240:- (24-Bit Limited Remaster Edition. Samlings LP från 1960. Utgiven på ett litet Japanskt skivbolag "Oldays Records" i runt 3-500 exemplar totalt.)
Solid best-of album from 1960 of Duane Eddy's earliest hits, including "Rebel Rouser," "Movin' & Groovin'," "Ramrod," and "Forty Miles of Bad Road."
The first Jamie Records 45 was released in 1957, but it was guitar instrumentalist Duane Eddy who vaulted the label into national prominence in 1958 with “Movin’ and Groovin’” and “Rebel Rouser.” He would eventually garner 20 Top 100 hits before leaving in 1962. Label owner Harold Lipsius’s business partner, Harry Finfer, discovered Eddy, a Phoenix guitarist produced by Lee Hazlewood.
Finfer’s habit was to play a record over and over to see if he tired of it. The strangeness of Eddy’s catchy, bottom-string melody – reverbed in a 2,000-gallon water tank complete with whoops and hollers – caught his ear, and with Dick Clark’s help (reputedly, he held a share in Jamie in those conflict-of-interest times) on Bandstand, created a formula that would be replicated on many albums, all centered on The Twang: Have Twangy Guitar, Will Travel; The Twang’s The Thang, and this particular assemblage, which features Duane’s greatest hits, including the 1960 movie theme “Because They’re Young” that balances Eddy’s baritone voicings against soaring, uplifting strings, its own raison d’etre.
|Svensk EP från 1960|
That low, twangy sound was devised in collaboration with producer Lee Hazlewood, an Arizona disc jockey whom Eddy had met while hanging out at a radio station as a teenager. By the late '50s, Hazlewood had branched out into production. Before Duane began recording, his principal influence had been Chet Atkins, but at Hazlewood's suggestion, he started concentrating on guitar lines at the lower end of the strings.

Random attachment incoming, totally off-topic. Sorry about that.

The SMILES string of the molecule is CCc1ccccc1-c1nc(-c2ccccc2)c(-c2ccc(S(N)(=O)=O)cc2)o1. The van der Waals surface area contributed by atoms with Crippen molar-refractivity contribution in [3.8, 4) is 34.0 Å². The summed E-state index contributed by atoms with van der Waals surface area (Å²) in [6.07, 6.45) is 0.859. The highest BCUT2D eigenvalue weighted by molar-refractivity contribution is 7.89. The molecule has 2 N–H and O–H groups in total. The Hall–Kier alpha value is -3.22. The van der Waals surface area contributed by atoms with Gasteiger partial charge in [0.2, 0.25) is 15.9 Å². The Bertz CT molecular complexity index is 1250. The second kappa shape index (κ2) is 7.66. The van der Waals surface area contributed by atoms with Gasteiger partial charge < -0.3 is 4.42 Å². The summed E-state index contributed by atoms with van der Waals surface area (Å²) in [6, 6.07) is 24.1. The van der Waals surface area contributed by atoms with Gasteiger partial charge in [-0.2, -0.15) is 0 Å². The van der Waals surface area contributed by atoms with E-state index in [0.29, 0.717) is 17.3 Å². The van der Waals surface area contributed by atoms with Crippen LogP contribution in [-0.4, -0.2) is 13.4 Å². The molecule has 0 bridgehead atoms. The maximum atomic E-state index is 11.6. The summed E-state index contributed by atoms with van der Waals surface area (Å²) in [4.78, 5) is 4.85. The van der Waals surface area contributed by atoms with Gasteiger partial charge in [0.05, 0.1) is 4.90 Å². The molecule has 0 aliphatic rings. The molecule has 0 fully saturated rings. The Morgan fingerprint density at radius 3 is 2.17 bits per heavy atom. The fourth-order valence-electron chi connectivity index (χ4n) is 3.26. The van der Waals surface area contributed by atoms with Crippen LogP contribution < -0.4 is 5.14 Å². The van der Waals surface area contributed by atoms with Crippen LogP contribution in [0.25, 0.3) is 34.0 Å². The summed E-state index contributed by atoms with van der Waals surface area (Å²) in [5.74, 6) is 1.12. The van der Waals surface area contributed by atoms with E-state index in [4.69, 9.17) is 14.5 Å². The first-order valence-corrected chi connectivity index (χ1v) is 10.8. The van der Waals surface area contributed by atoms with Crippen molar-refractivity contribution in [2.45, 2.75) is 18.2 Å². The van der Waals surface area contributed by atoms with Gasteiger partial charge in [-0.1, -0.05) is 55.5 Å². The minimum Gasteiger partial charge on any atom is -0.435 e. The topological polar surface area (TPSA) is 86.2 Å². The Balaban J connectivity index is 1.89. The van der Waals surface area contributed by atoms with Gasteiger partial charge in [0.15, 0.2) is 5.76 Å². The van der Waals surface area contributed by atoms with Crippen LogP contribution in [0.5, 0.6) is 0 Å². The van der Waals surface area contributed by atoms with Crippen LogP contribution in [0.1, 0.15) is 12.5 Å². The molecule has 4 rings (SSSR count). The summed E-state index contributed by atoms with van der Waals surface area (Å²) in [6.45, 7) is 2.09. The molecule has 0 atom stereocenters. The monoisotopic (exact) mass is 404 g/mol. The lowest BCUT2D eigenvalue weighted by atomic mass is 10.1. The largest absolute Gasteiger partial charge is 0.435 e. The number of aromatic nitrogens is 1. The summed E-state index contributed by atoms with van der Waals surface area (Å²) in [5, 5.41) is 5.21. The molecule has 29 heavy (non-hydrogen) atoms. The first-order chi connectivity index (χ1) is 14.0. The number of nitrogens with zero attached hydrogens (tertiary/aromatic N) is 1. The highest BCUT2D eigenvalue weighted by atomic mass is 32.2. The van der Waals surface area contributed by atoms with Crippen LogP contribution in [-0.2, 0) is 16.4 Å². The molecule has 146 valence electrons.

His opening riff of his debut single, "Movin' and Groovin'," would be lifted for the Beach Boys five years later to open "Surfin' U.S.A." It was the next 45, "Rebel Rouser," that would really break up him as a national star, reaching the Top Ten in 1958. Opening with a down-and-dirty, heavily echoed guitar riff, it remains the tune with which he's most often identified.
Eddy's phenomenally successful run of hits over the next few years was to some extent a variation on the "Rebel Rouser" theme. With cowboy whoops from the backup band helping drive things along, they weren't nearly as innovative as work of Link Wray during the same era, but they were much more popular.
The singles -- "Peter Gunn," "Cannonball," "Shazam," and "Forty Miles of Bad Road" were probably the best -- also did their part to help keep the raunchy spirit of rock & roll alive, during a time in which it was in danger of being watered down. Much of that raunch was not solely due to Eddy himself, but to the honking sax solos of Steve Douglas, who would go on to become one of the top session players in the industry. Duane would have his biggest hit, however, in 1960, when he sweetened the twang with strings for the movie theme "Because They're Young."
Eddy started to lose momentum in the early '60s, and left the Jamie label in 1962 for the much bigger RCA. "(Dance With The) Guitar Man," which featured an atypical chorus of female vocals, would be his last Top 20 hit that same year. His albums -- often based on loose themes, like A Million Dollars Worth of Twang, Twisting With Duane Eddy, and Surfing With Duane Eddy -- kept him afloat to some degree.
But his style doggedly refused evolution, although scattered cuts indicate he was capable of abandoning the twang for more bluesy or straight-out rock sounds. The British Invasion wiped Duane out commercially, although he recorded intermittently over the next couple of decades. In 1986, he enjoyed a brief comeback when the Art of Noise built their "Peter Gunn" hit around his guest contributions; Paul McCartney, George Harrison, Ry Cooder, and Jeff Lynne all helped produce a 1987 album. It's that run of late-'50s and early-'60s hits, though, for which he'll principally be remembered.
01. Rebel Rouser 02:02 (1958)
02. Cannonball 01:52 (1958)
03. The Quiet Three 01:57 (1959)
04. Bonnie Came Back 01:59 (1959)
05. Because They're Young 01:59 (1960)
06. Theme For Moon Children 02:15 (1960)
07. Moovin 'n' Groovin' 02:03 (1958)
08. The Lonely One 01:40 (1959)
09. Forty Miles of Bad Road 02:10 (1959)
10. Some Kinda Earthquake 01:17 (1959)
11. First Love, First Tears 02:05
12. Kommotion 02:25 (1960)
13. Ramrod 01:40 (1957)
14. Peter Gunn 02:23 (1959)
15. Yep! 02:04 (1959)
16. Shazam! 02:04 (1960)